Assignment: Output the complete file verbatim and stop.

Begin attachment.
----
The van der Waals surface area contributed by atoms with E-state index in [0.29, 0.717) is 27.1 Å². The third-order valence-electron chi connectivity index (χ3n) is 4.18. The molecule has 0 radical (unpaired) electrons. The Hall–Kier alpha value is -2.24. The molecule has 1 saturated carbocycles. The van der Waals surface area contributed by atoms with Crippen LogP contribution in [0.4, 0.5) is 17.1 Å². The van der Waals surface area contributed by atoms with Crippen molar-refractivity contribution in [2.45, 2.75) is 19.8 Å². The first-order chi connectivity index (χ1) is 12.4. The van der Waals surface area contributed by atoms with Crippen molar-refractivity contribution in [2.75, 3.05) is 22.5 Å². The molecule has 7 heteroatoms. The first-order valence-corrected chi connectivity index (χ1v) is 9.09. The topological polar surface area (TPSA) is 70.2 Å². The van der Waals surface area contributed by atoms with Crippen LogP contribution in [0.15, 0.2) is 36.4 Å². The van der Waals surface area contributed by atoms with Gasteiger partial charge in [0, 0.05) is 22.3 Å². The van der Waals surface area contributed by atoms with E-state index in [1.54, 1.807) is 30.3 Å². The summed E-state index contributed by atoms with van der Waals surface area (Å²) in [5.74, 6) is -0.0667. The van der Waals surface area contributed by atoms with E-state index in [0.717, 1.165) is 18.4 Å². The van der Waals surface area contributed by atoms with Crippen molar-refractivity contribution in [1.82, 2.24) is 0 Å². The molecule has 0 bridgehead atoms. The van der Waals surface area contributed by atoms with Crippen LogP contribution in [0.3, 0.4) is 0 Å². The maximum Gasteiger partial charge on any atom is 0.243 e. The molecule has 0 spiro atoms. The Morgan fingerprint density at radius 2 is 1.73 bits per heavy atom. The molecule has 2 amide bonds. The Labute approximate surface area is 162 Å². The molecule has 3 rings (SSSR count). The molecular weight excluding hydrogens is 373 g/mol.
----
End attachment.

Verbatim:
The van der Waals surface area contributed by atoms with E-state index in [0.29, 0.717) is 27.1 Å². The third-order valence-electron chi connectivity index (χ3n) is 4.18. The molecule has 0 radical (unpaired) electrons. The Hall–Kier alpha value is -2.24. The molecule has 1 saturated carbocycles. The van der Waals surface area contributed by atoms with Crippen LogP contribution in [0.4, 0.5) is 17.1 Å². The van der Waals surface area contributed by atoms with Crippen molar-refractivity contribution in [2.45, 2.75) is 19.8 Å². The first-order chi connectivity index (χ1) is 12.4. The van der Waals surface area contributed by atoms with Crippen molar-refractivity contribution in [2.75, 3.05) is 22.5 Å². The molecule has 7 heteroatoms. The first-order valence-corrected chi connectivity index (χ1v) is 9.09. The topological polar surface area (TPSA) is 70.2 Å². The van der Waals surface area contributed by atoms with Crippen LogP contribution in [0.15, 0.2) is 36.4 Å². The van der Waals surface area contributed by atoms with Gasteiger partial charge in [0, 0.05) is 22.3 Å². The van der Waals surface area contributed by atoms with E-state index in [1.54, 1.807) is 30.3 Å². The summed E-state index contributed by atoms with van der Waals surface area (Å²) in [5.74, 6) is -0.0667. The van der Waals surface area contributed by atoms with E-state index in [0.717, 1.165) is 18.4 Å². The van der Waals surface area contributed by atoms with Crippen molar-refractivity contribution in [1.82, 2.24) is 0 Å². The molecule has 0 bridgehead atoms. The van der Waals surface area contributed by atoms with Crippen LogP contribution in [0.3, 0.4) is 0 Å². The maximum Gasteiger partial charge on any atom is 0.243 e. The molecule has 0 spiro atoms. The Morgan fingerprint density at radius 2 is 1.73 bits per heavy atom. The molecule has 2 amide bonds. The Labute approximate surface area is 162 Å². The molecule has 3 rings (SSSR count). The molecular weight excluding hydrogens is 373 g/mol.